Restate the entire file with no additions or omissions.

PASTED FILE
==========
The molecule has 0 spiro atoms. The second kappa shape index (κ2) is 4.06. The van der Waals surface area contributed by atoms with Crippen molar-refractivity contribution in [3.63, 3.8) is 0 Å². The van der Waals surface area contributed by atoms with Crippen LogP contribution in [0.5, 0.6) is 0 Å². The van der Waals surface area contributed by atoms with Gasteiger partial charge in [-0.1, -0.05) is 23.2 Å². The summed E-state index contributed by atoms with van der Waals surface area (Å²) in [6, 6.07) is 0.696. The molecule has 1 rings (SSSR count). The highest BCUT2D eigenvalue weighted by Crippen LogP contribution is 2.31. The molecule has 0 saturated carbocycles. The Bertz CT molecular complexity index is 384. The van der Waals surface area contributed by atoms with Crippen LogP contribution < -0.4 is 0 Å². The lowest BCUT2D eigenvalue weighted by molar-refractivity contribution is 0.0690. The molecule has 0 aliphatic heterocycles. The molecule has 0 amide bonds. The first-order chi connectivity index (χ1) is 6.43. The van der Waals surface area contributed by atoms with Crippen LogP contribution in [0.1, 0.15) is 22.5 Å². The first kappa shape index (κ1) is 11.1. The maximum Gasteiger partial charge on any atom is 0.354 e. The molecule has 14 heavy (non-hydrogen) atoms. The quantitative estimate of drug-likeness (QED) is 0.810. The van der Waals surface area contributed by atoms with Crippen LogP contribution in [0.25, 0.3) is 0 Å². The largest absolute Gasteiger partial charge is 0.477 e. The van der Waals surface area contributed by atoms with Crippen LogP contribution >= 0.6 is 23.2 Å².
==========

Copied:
The molecule has 0 spiro atoms. The second kappa shape index (κ2) is 4.06. The van der Waals surface area contributed by atoms with Crippen molar-refractivity contribution in [3.63, 3.8) is 0 Å². The van der Waals surface area contributed by atoms with Crippen LogP contribution in [0.5, 0.6) is 0 Å². The van der Waals surface area contributed by atoms with Gasteiger partial charge in [-0.1, -0.05) is 23.2 Å². The summed E-state index contributed by atoms with van der Waals surface area (Å²) in [6, 6.07) is 0.696. The molecule has 1 rings (SSSR count). The highest BCUT2D eigenvalue weighted by Crippen LogP contribution is 2.31. The molecule has 0 saturated carbocycles. The Bertz CT molecular complexity index is 384. The van der Waals surface area contributed by atoms with Crippen LogP contribution < -0.4 is 0 Å². The lowest BCUT2D eigenvalue weighted by molar-refractivity contribution is 0.0690. The molecule has 0 aliphatic heterocycles. The molecule has 0 amide bonds. The first-order chi connectivity index (χ1) is 6.43. The van der Waals surface area contributed by atoms with Crippen LogP contribution in [0.1, 0.15) is 22.5 Å². The first kappa shape index (κ1) is 11.1. The maximum Gasteiger partial charge on any atom is 0.354 e. The molecule has 14 heavy (non-hydrogen) atoms. The quantitative estimate of drug-likeness (QED) is 0.810. The van der Waals surface area contributed by atoms with Crippen LogP contribution in [0.25, 0.3) is 0 Å². The largest absolute Gasteiger partial charge is 0.477 e. The van der Waals surface area contributed by atoms with Crippen LogP contribution >= 0.6 is 23.2 Å².